When Bilbrey’s team questioned Pizzimbono and White, they both rejected the notion that they had retaliated against Mike, and White said that there was no truth to Rist’s claim that she had tampered with the investigation. Ellen Weiss argued that her staff had dealt with the allegations against Eileen capably and professionally. And these denials appeared to be enough for HR; the investigation wrapped up quickly. “I’m trying my best not to be biased but I am thinking we have a boy who cries wolf,” Laura Kane wrote on Sametime to a member of Bilbrey’s HR team days into the investigation. “I was thinking same,” was the reply.Practically every interaction around the office felt to Mike like a provocation. He came in every day not knowing whom to trust or how he would be tormented.
However, in a totally different department, Rist also felt he was being retaliated against. In a later legal complaint, he said that after he had corroborated Mike’s story about Eileen’s behavior, he was forced to unload many of his accounts to junior team members. He also saw his annual bonus fall by 82 percent.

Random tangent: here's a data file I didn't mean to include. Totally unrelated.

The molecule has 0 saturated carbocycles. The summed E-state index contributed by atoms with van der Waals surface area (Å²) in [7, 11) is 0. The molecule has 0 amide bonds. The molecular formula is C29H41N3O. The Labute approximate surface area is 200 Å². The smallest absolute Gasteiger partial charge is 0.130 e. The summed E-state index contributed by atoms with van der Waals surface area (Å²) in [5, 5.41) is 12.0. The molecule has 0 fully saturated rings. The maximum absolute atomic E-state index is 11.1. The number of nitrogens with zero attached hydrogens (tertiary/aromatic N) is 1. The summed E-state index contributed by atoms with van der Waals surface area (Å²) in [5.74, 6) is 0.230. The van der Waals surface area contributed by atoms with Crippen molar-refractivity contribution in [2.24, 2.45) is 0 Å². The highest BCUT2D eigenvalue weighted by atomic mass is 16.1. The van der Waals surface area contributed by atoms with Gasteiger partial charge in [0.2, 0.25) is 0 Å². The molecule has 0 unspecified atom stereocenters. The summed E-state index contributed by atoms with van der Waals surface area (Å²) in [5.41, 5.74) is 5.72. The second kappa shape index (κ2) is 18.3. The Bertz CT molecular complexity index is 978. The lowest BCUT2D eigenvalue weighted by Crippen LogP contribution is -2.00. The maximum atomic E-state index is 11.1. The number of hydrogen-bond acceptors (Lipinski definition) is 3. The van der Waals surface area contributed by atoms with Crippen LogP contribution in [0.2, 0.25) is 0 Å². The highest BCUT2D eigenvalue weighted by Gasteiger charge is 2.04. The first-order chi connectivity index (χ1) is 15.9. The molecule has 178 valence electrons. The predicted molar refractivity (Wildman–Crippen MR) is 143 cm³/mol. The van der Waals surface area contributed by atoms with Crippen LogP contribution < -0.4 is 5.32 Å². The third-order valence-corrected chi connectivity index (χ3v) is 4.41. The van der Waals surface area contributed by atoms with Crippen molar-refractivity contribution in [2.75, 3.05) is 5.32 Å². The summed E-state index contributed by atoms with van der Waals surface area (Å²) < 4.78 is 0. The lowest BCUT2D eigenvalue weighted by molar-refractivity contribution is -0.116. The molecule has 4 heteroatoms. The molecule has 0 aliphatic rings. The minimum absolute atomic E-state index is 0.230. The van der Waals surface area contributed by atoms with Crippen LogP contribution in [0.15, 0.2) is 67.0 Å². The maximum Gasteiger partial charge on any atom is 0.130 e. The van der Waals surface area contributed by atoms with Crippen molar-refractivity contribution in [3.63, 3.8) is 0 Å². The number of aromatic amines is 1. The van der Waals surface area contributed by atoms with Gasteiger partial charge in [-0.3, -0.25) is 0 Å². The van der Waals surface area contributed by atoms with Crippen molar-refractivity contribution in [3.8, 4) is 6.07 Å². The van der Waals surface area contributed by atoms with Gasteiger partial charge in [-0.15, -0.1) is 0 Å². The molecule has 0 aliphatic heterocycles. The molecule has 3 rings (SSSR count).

Sensing a pattern, Mike called Jim Hubbard, an employment lawyer who had helped win a retaliation case against banking giant UBS a decade earlier. Mike connected Hubbard with Jill, and both would eventually hire him as their lawyer, as would Rist.
At the end of 2012, Hubbard sent HSBC a “litigation hold letter” on behalf of Jill, asking the bank to retain all relevant documents involving her, Rist and Mike. Hiring a lawyer seemed to accelerate Mike’s troubles inside the bank. One by one, his work responsibilities were stripped away, until there were hardly any left at all. Strategic planning meetings were held without him, working groups he led were disbanded, approvals he administered were handled by Jenner and others. His name showed up repeatedly on a “Personal Conduct Case” list, an internal roundup distributed by HR to senior management of people engaged in discrimination, harassment or fraud.
Mike did receive one new assignment: Every week, he had to create a report for senior management in London by Monday morning based on information that wouldn’t come in until Friday night. He was given this task a day after he chatted with Pizzimbono about how busy his weekends were, between kids’ hockey games and other family obligations. “I thought he was being friendly,” Mike said.